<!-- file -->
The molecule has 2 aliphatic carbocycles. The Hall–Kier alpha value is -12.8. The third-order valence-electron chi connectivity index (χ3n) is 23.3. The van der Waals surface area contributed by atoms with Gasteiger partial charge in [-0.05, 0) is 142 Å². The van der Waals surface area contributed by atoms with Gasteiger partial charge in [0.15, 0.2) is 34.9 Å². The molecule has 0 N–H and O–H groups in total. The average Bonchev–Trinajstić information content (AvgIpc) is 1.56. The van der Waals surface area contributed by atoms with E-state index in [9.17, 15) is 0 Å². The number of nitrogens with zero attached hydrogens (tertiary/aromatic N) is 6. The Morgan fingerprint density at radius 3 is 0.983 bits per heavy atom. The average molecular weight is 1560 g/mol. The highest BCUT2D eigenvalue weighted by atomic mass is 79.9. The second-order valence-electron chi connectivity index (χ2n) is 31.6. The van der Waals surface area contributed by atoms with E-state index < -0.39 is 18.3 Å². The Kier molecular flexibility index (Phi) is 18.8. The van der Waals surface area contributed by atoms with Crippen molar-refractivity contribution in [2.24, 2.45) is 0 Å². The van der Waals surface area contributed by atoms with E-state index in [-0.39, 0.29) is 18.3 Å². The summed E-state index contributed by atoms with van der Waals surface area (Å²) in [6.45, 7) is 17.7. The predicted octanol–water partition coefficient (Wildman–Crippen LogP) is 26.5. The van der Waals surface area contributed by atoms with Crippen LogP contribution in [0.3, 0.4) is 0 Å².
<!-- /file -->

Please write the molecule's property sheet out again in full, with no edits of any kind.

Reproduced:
The molecule has 2 aliphatic carbocycles. The Hall–Kier alpha value is -12.8. The third-order valence-electron chi connectivity index (χ3n) is 23.3. The van der Waals surface area contributed by atoms with Gasteiger partial charge in [-0.05, 0) is 142 Å². The van der Waals surface area contributed by atoms with Gasteiger partial charge in [0.15, 0.2) is 34.9 Å². The molecule has 0 N–H and O–H groups in total. The average Bonchev–Trinajstić information content (AvgIpc) is 1.56. The van der Waals surface area contributed by atoms with E-state index in [9.17, 15) is 0 Å². The number of nitrogens with zero attached hydrogens (tertiary/aromatic N) is 6. The Morgan fingerprint density at radius 3 is 0.983 bits per heavy atom. The average molecular weight is 1560 g/mol. The highest BCUT2D eigenvalue weighted by atomic mass is 79.9. The second-order valence-electron chi connectivity index (χ2n) is 31.6. The van der Waals surface area contributed by atoms with E-state index < -0.39 is 18.3 Å². The Kier molecular flexibility index (Phi) is 18.8. The van der Waals surface area contributed by atoms with Crippen molar-refractivity contribution in [2.24, 2.45) is 0 Å². The van der Waals surface area contributed by atoms with E-state index in [-0.39, 0.29) is 18.3 Å². The summed E-state index contributed by atoms with van der Waals surface area (Å²) in [6.45, 7) is 17.7. The predicted octanol–water partition coefficient (Wildman–Crippen LogP) is 26.5. The van der Waals surface area contributed by atoms with Crippen LogP contribution in [0.3, 0.4) is 0 Å².